Australian bat lyssavirus

Australian bat lyssavirus is a virus found in bats that is similar to the rabies virus. All three cases of bat lyssavirus in Australia have been fatal. 

The virus has been found in both fruit bats and insect eating bats in Australia. 

How it's spread

ABL is usually transmitted to humans via bites or scratches. Injuries causing breaks in the skin allow direct access of the virus in bat saliva to exposed tissue. ABL can also be transmitted through direct saliva contact with mucous membranes (eyes, nose and mouth).

The virus cannot survive more than a few hours outside the bat. Contact such as patting bats or contact with their urine, faeces or blood does not constitute a risk for ABL, however avoiding exposure to them is recommended as bats can carry other micro-organisms that cause human disease. 

Fruit freshly picked from bat infested trees, should be washed thoroughly with soap and water before eating.
There is no risk of ABL infection from eating flying foxes that have been thoroughly cooked.

Who is at risk

Anyone who handles bat is at risk. If you regularly handle or care for bats you should be vaccinated. Routine vaccination is not recommended for other people.

How it is prevented

The best protection is to avoid handling bats. Do not touch or try to rescue bats. 

Anyone who regularly handles or cares for bats (members of bat care groups, wildlife officers, vets etc) should be vaccinated prior to exposure.

Routine vaccination is not recommended for other people.

If you find a sick or injured bat, contact your nearest wildlife rescue service for assistance.

People designated to handle bats should

  • ensure they are vaccinated before handling bats
  • cover any unhealed cuts or wounds 
  • wear puncture proof gloves and long sleeved clothing of thick material and protective glasses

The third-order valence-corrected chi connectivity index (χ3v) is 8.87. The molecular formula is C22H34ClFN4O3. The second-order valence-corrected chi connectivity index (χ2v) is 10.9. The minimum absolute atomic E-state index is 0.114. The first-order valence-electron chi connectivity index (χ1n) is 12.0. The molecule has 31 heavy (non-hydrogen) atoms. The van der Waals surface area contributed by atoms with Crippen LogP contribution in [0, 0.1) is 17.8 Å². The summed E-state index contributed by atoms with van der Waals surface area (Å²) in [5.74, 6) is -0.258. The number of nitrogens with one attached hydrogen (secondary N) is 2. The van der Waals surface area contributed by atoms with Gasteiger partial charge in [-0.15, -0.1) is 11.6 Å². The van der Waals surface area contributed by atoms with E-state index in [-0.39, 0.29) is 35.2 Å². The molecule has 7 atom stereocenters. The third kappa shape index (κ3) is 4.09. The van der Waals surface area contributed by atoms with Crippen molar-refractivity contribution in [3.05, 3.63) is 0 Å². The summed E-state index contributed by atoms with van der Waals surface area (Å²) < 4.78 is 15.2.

• avoid handling any new bat in their care for 24 hours and if it displays signs of illness take it to the vet
  • pick up sick bats by wrapping them in thick cloth to reduce the chance of being bitten or scratched
  • take soap and water when rescuing bats so thorough cleaning of bites or scratches occurs as soon as possible.

If you are scratched or bitten

  • wash the wound thoroughly for a minimum of 5 minutes with soap under running water as soon as possible. Proper cleaning of the wound is the most effective way to reduce transmission of the virus. Apply an antiseptic solution after washing if possible (i.e. povidone-iodine)
  • cover the wound and seek medical attention immediately. Vaccination is still protective against ABL if given promptly
  • if you get bat saliva in your mouth, eyes or nose you should flush the area with water
  • even if already vaccinated, medical attention should be sought as soon as possible for further (treatment) vaccine
  • if the bat is available (dead or alive) and without putting yourself at any further risk of sustaining an injury, place it in a box and contact the Centre for Disease Control (CDC) in your area to arrange testing of the bat. It may reduce the length of your treatment.

Symptoms in a sick bat

Not all bats with the virus have symptoms, but a sick bat may do any of the following:

  • have muscular weakness such as wing or limb paralysis
  • difficulty or inability to fly
  • unusually docile or unusually aggressive
  • attach themselves relentlessly to human's hands or head
  • depressed and unresponsive
  • unusally active during the day.

Any bats with these symptoms should be reported to your nearest wildlife rescue service.

Disposal of dead bats

If the bat had any of the above symptoms your nearest wildlife rescue service should be contacted for appropriate disposal of the body.

Other bats may be disposed of by placing them in a bag and burying them.

Although ABL is not thought to live long in a dead bat, precautions should be taken to avoid being scratched when disposing of the body.

For more information contact your nearest Centre for Disease Control.

Last updated: 27 June 2017